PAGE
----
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Tasmania is blessed with an abundance of amazing produce. Obviously, there’s the beer, but on previous trips we’ve sampled fantastic wines, cheeses, chocolates, salmon, ginseng, whisky, gin, mussels… You name it, chances are there’s someone who’s decided to make a patch of Tassie their own upon which to grow it.
It’s an abundance that has inspired one local brewer to strike up partnerships with those around him to create a series of beers showcasing their produce. Although, for Will Tatchell, founder and brewer at Van Dieman in Evandale, it’s not an entirely new concept. With the brewery based on his family’s farm, he’s already brewed beers using berries and fruits grown there, with one – a barrel-aged sour version of his Hedgerow Ale – picking up a gold medal at this year’s Australian International Beer Awards. Now, with his Mash Up series, he’s hooked up with a Launceston coffee roaster and is looking at other options, from local dairies and even a lavender farm.
“We started to look at what I wanted to do with a few beers down the track,” says Will. “I’ve got an idle mind that continues to wander. The Mash up series looks at primary produce we can draw upon here in Tasmania, which is phenomenal. So I thought let’s see what we can do â and do some weird and out there things that might not have occurred before. I’m quite prepared to fail in them too.”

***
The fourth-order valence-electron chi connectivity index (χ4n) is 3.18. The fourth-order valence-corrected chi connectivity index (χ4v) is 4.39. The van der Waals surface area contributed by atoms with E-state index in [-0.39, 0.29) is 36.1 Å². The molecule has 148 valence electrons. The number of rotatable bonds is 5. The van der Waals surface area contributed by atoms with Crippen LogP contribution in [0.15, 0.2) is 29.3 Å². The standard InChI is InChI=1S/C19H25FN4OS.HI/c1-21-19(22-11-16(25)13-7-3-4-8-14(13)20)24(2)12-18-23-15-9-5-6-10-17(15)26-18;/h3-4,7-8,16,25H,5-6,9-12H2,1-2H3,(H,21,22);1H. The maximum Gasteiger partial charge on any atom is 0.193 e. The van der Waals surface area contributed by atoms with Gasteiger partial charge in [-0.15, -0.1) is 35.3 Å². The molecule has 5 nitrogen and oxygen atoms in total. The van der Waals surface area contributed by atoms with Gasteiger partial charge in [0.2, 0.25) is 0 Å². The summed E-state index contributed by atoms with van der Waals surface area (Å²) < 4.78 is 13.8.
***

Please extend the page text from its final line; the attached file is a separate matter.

The launch beer for the series is the Dubbel Shot, which first appeared at this year’s Great Australasian Beer SpecTAPular and is now out in bottles. It is a collaboration with Ritual Coffee from Launceston, a Belgian Abbey Dubbel infused with cold drip coffee.
“I’ve been buying coffee off these guys and the roaster is an avid homebrewer with a very good palate,” says Will. “I told him I’d had the grain bill for a Belgian Dubbel worked out for the past 12 months and was waiting for a spot in production. We thought we should do a coffee beer at some stage and thought we would have a try with that one. The Mash Up concept popped its head up halfway through that discussion.
“Because we used cold drip coffee, we are not exposing the bean to heat and pressure so there’s no astringent bitterness. We knew we would get the flavour and aroma without the bitterness so it wouldn’t confuse the palate with the sweetness of the beer, although we didn’t know if it would work. Thankfully it did.”
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